Chapter50IntroductiontoEcology[1]

Chapter50IntroductiontoEcology[1] - Chapter 50 Introduction...

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Introduction to Ecology Chapter 50 1 Chapter 50 Introduction to Ecology A. Hunter from C. S. Major I. Ecologists study how organisms interact with their environment at different hierarchical levels. A. Organismal Ecology 1. Focuses on how individual organisms interact with their environment. 2. Organismal ecologists study morphological, physiological, and behavioral adaptations that allow individuals to be successful in a particular habitat. a. Behavioral studies reveal how an individual responds to stimuli in its environment. b. Physiological studies reveal how individuals thrive in changing environmental conditions. 3. An example of organismal ecology: the sockeye salmon a. Spend 4-5 years eating and growing in the ocean b. Swim hundreds to thousands of miles to return to the stream where they hatched c. Once they breed in that streambed, the adults die. d. Scientists are interested in studying their breeding habits, traits that make them reproductively successful, and how they adapt to the changing environment as they migrate. B. Population Ecology 1. Population -a group of individuals of the same species that live in the same area at the same time. 2. Population ecology seeks to understand how the numbers of individuals in a pop. change over time. a. These studies have helped predict the fate of endangered species. b. For example, population ecology studies have predicted that salmon populations are in danger based on their recent decline due to man-made changes to their environment. C. Community Ecology 1. A biological community consists of the species that interact with one another in a particular area. 2. Community ecologists study the nature and consequence of the interactions between species in a community. 3. Community ecologists are often make predictions about how human actions will affect ecological communities in the future. 4. Example of a community ecology study: Salmon and their neighbors a. Salmon eat smaller fish and are eaten by bigger fish and mammals. b. In both habitats, salmon are affected by disease and parasites as well as human disturbances such as damming and overfishing. D. Ecosystem Ecology 1. An ecosystem consists of all organisms living in a certain area plus all nonliving, abiotic components such as air, water, and soil. 2. Ecosystem ecologists study ecosystem nutrient cycles and energy flows. 3. Because humans are changing the way that nutrients cycle, ecosystem ecology has had particular importance lately. a. Global warming has been particularly important to public policy. b. Ecosystem ecologists are also a key factor in predicting the impact of pollution on Earth and its inhabitants. 4. Sockeye salmon and their ecosystem a. Salmon form a link between marine and freshwater ecosystems as they carry nutrients and energy from one ecosystem to the other. b.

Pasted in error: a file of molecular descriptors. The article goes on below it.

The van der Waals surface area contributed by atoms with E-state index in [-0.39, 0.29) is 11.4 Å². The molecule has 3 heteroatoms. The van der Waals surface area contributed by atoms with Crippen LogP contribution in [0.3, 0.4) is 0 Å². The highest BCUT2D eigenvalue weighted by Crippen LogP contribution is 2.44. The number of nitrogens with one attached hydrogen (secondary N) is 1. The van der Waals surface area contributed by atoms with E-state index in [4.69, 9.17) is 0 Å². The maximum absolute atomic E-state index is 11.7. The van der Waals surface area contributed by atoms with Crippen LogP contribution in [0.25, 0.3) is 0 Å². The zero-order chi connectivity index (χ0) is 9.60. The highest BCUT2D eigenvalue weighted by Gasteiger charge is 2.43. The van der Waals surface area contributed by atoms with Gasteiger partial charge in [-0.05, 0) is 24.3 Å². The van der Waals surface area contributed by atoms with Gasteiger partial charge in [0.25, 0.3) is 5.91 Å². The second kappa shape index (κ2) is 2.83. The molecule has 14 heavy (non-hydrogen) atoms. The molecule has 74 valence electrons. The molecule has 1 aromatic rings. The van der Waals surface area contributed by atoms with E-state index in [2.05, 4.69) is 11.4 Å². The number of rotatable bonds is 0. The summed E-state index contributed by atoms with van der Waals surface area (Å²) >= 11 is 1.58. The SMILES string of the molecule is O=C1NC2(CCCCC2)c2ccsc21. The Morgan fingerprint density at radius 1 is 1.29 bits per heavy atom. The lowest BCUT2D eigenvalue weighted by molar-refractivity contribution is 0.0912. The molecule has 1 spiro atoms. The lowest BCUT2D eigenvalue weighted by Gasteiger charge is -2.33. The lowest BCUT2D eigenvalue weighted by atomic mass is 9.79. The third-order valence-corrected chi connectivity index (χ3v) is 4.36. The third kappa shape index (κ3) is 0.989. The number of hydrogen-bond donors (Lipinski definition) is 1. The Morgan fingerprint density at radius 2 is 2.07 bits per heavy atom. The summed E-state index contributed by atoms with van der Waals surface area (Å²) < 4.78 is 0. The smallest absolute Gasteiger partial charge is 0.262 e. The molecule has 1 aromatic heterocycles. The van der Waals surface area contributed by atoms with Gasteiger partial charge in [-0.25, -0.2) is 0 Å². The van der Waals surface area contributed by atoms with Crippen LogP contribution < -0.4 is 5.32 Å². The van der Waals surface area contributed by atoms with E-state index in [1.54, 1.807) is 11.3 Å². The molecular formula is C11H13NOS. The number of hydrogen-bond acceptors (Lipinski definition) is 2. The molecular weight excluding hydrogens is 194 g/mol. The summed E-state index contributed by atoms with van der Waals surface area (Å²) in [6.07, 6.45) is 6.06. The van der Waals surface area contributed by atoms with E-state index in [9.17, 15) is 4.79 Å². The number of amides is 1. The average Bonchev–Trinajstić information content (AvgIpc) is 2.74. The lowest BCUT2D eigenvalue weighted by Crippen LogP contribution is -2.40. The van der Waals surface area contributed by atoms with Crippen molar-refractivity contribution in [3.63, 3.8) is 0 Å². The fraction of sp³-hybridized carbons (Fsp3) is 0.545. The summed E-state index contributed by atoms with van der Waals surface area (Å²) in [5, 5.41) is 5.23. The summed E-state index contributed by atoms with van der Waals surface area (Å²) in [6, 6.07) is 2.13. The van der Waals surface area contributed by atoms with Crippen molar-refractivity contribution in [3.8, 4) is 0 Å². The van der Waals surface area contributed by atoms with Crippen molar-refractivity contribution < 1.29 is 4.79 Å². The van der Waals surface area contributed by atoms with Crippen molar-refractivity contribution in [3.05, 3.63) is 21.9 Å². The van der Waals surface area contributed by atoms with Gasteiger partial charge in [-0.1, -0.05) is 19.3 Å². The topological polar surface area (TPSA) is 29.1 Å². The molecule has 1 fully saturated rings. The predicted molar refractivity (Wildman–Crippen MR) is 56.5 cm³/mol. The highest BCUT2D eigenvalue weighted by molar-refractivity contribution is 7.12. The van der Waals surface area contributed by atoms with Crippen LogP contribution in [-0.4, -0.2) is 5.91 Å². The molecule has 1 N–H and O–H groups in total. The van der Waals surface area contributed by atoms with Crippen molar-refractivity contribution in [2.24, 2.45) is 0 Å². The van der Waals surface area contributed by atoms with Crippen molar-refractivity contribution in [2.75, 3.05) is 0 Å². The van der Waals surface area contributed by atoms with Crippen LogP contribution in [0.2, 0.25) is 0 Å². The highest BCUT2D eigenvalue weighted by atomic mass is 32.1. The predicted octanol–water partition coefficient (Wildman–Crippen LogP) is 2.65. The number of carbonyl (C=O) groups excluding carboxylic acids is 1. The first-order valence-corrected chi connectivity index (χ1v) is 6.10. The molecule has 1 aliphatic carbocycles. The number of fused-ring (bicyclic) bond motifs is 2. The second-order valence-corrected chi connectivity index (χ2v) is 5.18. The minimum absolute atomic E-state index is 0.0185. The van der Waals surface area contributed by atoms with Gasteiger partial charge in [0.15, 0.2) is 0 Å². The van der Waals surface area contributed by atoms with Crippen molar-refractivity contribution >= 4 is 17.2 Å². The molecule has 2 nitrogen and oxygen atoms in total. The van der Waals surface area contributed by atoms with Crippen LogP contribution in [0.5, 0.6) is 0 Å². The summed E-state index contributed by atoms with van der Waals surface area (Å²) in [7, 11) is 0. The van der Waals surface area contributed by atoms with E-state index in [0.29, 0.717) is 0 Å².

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Chapter50IntroductiontoEcology[1] - Chapter 50 Introduction...

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